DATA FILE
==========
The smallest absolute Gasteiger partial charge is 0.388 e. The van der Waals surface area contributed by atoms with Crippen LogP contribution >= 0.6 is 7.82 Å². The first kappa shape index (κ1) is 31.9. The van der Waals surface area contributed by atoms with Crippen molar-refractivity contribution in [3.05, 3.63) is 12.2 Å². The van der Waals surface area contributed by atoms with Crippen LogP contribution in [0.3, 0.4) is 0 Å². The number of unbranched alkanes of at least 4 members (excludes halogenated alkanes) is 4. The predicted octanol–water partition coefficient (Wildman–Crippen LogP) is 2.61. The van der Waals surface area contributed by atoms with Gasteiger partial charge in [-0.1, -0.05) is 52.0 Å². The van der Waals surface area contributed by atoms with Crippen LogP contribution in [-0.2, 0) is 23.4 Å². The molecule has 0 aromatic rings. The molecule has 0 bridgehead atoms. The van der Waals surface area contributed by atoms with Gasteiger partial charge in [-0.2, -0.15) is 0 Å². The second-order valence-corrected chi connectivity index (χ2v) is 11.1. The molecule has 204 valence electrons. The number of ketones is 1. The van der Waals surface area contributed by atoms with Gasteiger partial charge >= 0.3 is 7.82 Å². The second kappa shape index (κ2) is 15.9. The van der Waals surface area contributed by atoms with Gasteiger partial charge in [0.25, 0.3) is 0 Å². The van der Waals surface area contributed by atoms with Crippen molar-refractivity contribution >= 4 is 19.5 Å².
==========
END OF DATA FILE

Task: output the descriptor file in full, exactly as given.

The smallest absolute Gasteiger partial charge is 0.388 e. The van der Waals surface area contributed by atoms with Crippen LogP contribution >= 0.6 is 7.82 Å². The first kappa shape index (κ1) is 31.9. The van der Waals surface area contributed by atoms with Crippen molar-refractivity contribution in [3.05, 3.63) is 12.2 Å². The van der Waals surface area contributed by atoms with Crippen LogP contribution in [0.3, 0.4) is 0 Å². The number of unbranched alkanes of at least 4 members (excludes halogenated alkanes) is 4. The predicted octanol–water partition coefficient (Wildman–Crippen LogP) is 2.61. The van der Waals surface area contributed by atoms with Gasteiger partial charge in [-0.1, -0.05) is 52.0 Å². The van der Waals surface area contributed by atoms with Crippen LogP contribution in [-0.2, 0) is 23.4 Å². The molecule has 0 aromatic rings. The molecule has 0 bridgehead atoms. The van der Waals surface area contributed by atoms with Gasteiger partial charge in [-0.2, -0.15) is 0 Å². The second-order valence-corrected chi connectivity index (χ2v) is 11.1. The molecule has 204 valence electrons. The number of ketones is 1. The van der Waals surface area contributed by atoms with Gasteiger partial charge >= 0.3 is 7.82 Å². The second kappa shape index (κ2) is 15.9. The van der Waals surface area contributed by atoms with Gasteiger partial charge in [0.25, 0.3) is 0 Å². The van der Waals surface area contributed by atoms with Crippen molar-refractivity contribution >= 4 is 19.5 Å².